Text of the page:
April 6, 1970
The N« C. Essay
fin ^ii^ninG uuith dick cflu€TT
TUESDAY, APRIL 7, 1970
Student of Irwin Freundliah
Prelude & Fugue, IX, WTC J.S.BACH
Sona+a, Op. 31, No. I Beethoven
Four Impromptus F. Chopin
Zweite Sonate, Op. 22 R. Schumann
C 0 U N T PI G BLESSINGS
(from page 2)
School to provide a relevant educa
tion for the most diverse student
body ever assembled on one campus and
at the same time stimulate the flow
and interchange of creative ideas
between the oldest and youngest among
us; and finally, the problems of edu
cating the more wayward members of
our community to a sense of responsi
bility and pattern of behavior which
will unleash their constructive po
tential rather than result in their
fouling the atmosphere of the School.
The most important thing is that,
despite the problems, each yea; it
becomes clear that the S'’hool is
m re and more fulfilling the vision
which was seen by Its founders-
Thui this is so is to a very great
extent the work of dedicated teach
ers and hard-working, gifted stu
dents. From where 1 sit, these are
the greatest blessings 1 count.
Bravo, "a].l youse guys and dolls,
even though it ain't Thanksgiving."
Dy Ptesident Robert Wa.'d
DANCERS P E R F 0 R ri
AT WAKE FOREST
This week is going to be a busy
week for many of our dancers.... many
ballets are to be rehearsed and per
formed for concerts to be given on
Tuesday and Wednesday.
On Tuesday, the dancers wi I I per
form at Catawba Col lege under the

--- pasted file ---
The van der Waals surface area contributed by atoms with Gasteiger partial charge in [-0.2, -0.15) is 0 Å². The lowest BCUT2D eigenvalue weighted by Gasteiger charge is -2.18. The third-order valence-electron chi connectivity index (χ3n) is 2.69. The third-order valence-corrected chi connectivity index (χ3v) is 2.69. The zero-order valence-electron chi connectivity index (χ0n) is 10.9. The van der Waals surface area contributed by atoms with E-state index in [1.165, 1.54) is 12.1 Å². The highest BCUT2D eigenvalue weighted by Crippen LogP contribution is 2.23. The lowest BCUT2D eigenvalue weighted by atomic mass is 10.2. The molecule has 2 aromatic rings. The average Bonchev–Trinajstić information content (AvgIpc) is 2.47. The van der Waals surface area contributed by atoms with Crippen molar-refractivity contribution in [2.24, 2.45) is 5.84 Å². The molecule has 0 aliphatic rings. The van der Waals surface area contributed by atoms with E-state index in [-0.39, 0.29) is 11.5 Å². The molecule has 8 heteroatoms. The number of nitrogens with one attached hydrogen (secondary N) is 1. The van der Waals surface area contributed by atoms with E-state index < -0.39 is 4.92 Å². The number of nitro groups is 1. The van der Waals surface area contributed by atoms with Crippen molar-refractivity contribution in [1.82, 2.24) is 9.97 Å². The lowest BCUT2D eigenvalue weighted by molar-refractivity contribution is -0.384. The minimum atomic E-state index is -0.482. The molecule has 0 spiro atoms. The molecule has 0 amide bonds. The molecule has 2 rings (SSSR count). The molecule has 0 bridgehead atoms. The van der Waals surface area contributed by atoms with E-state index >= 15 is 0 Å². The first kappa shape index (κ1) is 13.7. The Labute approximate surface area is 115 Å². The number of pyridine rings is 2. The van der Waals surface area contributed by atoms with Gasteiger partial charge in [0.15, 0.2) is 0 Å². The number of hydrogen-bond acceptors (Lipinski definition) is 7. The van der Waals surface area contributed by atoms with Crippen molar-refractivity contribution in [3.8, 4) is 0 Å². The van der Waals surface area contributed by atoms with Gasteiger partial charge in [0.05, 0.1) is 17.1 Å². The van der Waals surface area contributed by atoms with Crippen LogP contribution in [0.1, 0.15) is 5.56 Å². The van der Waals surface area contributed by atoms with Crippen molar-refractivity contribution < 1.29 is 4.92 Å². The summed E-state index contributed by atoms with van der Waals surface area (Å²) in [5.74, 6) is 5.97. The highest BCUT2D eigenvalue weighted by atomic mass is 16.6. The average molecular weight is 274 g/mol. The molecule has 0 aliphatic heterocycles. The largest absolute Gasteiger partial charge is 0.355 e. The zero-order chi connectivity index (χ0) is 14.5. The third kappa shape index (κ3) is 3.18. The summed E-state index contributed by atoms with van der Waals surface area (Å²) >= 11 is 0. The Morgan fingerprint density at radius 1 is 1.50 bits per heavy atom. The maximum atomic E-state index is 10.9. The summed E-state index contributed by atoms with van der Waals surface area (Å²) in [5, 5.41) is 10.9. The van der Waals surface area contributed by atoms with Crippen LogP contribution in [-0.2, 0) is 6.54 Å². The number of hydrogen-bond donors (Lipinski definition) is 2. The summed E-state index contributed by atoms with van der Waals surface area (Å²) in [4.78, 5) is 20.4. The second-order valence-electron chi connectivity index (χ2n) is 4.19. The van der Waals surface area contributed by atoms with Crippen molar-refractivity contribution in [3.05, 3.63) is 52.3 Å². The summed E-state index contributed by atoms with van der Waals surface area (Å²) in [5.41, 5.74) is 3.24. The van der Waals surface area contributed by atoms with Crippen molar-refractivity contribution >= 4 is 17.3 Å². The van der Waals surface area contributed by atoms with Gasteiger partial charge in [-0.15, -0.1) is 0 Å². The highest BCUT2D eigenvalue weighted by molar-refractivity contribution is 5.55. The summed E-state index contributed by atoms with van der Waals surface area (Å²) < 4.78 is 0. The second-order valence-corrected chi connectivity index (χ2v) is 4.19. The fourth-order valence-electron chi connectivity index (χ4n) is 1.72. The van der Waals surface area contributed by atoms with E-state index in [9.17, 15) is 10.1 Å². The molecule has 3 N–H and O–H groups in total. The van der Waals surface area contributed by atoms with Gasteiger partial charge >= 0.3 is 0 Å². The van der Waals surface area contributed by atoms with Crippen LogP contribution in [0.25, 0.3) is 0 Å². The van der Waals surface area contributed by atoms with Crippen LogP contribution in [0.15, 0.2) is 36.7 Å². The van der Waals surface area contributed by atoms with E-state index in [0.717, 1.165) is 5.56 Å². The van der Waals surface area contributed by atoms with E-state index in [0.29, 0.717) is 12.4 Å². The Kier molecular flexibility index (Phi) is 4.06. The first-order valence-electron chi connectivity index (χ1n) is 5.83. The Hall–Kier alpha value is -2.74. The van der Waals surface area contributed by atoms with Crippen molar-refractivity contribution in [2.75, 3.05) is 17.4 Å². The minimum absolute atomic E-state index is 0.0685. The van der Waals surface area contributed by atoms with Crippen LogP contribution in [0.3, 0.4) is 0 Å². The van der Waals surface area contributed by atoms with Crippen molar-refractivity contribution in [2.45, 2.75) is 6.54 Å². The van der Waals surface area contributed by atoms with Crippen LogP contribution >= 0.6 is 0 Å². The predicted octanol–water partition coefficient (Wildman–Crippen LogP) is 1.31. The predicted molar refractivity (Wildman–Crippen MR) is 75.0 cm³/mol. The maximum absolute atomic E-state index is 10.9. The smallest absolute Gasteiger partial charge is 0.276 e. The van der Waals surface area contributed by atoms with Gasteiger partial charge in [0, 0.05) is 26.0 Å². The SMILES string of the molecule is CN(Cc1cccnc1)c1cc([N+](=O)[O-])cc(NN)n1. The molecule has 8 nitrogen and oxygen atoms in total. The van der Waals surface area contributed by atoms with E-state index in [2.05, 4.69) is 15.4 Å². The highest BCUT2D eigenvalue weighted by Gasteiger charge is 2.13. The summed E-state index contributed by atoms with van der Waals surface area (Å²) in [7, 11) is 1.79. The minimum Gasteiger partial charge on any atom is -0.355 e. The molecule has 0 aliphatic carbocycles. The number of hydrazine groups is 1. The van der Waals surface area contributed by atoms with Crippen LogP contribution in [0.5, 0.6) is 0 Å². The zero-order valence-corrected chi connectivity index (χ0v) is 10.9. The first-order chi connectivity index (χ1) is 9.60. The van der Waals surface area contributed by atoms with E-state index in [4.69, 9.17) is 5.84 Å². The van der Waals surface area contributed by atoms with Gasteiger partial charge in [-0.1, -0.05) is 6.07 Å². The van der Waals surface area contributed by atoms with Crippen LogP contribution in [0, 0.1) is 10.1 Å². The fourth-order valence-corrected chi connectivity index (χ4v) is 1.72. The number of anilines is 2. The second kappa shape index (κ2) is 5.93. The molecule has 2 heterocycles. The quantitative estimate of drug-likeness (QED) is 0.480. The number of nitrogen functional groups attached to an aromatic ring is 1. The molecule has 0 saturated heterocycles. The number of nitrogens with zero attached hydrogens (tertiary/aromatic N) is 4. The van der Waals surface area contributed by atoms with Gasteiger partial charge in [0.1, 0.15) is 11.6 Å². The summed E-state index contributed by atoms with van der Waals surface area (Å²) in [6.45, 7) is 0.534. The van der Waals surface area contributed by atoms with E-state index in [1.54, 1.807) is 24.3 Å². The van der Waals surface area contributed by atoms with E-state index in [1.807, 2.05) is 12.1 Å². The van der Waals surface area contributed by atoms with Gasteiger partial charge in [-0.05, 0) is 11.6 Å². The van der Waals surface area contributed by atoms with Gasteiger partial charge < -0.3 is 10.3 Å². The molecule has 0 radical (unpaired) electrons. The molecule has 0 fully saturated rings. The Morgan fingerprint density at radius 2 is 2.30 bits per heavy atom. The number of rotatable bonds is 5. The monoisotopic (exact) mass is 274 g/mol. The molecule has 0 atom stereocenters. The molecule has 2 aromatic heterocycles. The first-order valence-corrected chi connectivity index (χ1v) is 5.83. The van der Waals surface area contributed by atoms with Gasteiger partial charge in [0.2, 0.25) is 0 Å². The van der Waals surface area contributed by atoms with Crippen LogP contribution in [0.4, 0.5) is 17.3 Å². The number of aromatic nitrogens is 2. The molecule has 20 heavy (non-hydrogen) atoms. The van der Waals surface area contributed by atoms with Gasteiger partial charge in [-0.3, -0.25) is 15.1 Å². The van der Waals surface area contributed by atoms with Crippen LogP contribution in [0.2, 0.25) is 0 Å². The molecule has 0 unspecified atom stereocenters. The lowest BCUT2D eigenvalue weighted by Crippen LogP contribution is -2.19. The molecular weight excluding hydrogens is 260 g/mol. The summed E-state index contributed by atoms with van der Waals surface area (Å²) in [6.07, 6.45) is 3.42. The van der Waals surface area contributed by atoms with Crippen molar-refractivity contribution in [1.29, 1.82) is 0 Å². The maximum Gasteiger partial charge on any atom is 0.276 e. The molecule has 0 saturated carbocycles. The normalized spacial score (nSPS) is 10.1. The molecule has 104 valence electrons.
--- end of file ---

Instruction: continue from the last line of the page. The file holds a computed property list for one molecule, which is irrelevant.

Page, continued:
College Community Series. Ballets
to be performed are Duncan Noble's
"Flick-Flack" and "Symphony Thirteen"
Job Sanders' "Fugitive Visions" and
"Screenplay," and Pauline Koner's
On Wednesday a performance will
be given here in Winston-Salem at
Wake Forest University. The same
vprognam will be given with the ex
ception of "Symphony Thirteen." In
its place Pauline Koner's "Concertina"
will be performed.
All curtains will be at 8:15 p.m.
FACULTY R E C I T A I.
Vartan Manoogiant violin
Rebeooa Barrow, -piano
FRIDAY, APRIL lO, 1970 - 8:15 P.M.
"Mumbiy, mumbly, mumbly^ -mumbly, >
mumbly, mumbLy. Thank You" - John
Decked in flowing.black fudge's
robes, Chicago Seven hero-Jerry
Rubin- appeared dxi the Dick Cavett
late night rap show.several weeks ago.
Although Cavett never;really got
Rubin into a formidable-discussion,
Jerry and Dick's other, guest, Paul
Luce of Y.A.F., managed, to release
political and personal-tensions on
each other. Indeed,.it.was an
Rubin came out waving a clenched
fist and grinning. -He-.was
immediately informed by the amicable
Cavett that deflamation of character
and obscenity would be allowed. Rubin
asked if the Viet Nam war was an
The discussion went from Viet
Nam to the ineptness of Judge
Julius ("Julie") Hoffman. Rubin
said that had television cameras been
allowed in the courtroom, insurrec
tion would have ocurred in the streets.
"Had the public seen for five minutes
what went down in that court room,
they would have lost all faith in the
American court system," Rubin stated.
He also maintained that the Seven
were not the unruly bunch they were
depicted: "I mean, we were like
laughing and smiling and singing and
speaking out, but we weren't
throwing chairs or nothing."
Rubin also stated that since his